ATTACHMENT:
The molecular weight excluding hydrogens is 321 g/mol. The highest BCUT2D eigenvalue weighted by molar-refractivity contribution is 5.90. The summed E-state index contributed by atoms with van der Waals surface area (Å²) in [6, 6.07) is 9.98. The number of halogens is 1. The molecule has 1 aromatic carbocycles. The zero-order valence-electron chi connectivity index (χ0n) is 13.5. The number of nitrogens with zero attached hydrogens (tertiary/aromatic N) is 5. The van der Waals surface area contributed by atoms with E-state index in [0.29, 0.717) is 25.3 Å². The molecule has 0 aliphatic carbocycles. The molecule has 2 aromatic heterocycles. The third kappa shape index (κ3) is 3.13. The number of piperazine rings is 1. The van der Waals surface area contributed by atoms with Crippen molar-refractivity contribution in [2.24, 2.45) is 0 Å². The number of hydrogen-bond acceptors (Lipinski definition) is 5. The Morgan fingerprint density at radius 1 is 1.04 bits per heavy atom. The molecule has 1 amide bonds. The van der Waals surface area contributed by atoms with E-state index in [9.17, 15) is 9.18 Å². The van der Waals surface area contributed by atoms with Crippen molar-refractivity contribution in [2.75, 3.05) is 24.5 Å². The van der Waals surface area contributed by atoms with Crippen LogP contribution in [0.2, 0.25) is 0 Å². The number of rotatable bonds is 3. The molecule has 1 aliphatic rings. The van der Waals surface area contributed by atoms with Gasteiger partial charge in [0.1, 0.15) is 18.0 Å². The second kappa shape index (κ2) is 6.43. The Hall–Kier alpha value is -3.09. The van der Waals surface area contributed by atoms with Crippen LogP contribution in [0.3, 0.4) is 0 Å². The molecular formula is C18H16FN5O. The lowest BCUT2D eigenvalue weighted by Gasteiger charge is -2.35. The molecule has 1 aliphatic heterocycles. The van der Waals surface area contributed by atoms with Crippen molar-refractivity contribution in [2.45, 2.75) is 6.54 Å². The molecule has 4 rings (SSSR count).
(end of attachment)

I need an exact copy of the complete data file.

The molecular weight excluding hydrogens is 321 g/mol. The highest BCUT2D eigenvalue weighted by molar-refractivity contribution is 5.90. The summed E-state index contributed by atoms with van der Waals surface area (Å²) in [6, 6.07) is 9.98. The number of halogens is 1. The molecule has 1 aromatic carbocycles. The zero-order valence-electron chi connectivity index (χ0n) is 13.5. The number of nitrogens with zero attached hydrogens (tertiary/aromatic N) is 5. The van der Waals surface area contributed by atoms with E-state index in [0.29, 0.717) is 25.3 Å². The molecule has 0 aliphatic carbocycles. The molecule has 2 aromatic heterocycles. The third kappa shape index (κ3) is 3.13. The number of piperazine rings is 1. The van der Waals surface area contributed by atoms with Crippen molar-refractivity contribution in [2.24, 2.45) is 0 Å². The number of hydrogen-bond acceptors (Lipinski definition) is 5. The Morgan fingerprint density at radius 1 is 1.04 bits per heavy atom. The molecule has 1 amide bonds. The van der Waals surface area contributed by atoms with E-state index in [9.17, 15) is 9.18 Å². The van der Waals surface area contributed by atoms with Crippen molar-refractivity contribution in [2.75, 3.05) is 24.5 Å². The van der Waals surface area contributed by atoms with Crippen LogP contribution in [0.2, 0.25) is 0 Å². The number of rotatable bonds is 3. The molecule has 1 aliphatic rings. The van der Waals surface area contributed by atoms with Gasteiger partial charge in [0.1, 0.15) is 18.0 Å². The second kappa shape index (κ2) is 6.43. The Hall–Kier alpha value is -3.09. The van der Waals surface area contributed by atoms with Crippen LogP contribution in [0.3, 0.4) is 0 Å². The molecular formula is C18H16FN5O. The lowest BCUT2D eigenvalue weighted by Gasteiger charge is -2.35. The molecule has 1 aliphatic heterocycles. The van der Waals surface area contributed by atoms with Crippen molar-refractivity contribution in [2.45, 2.75) is 6.54 Å². The molecule has 4 rings (SSSR count).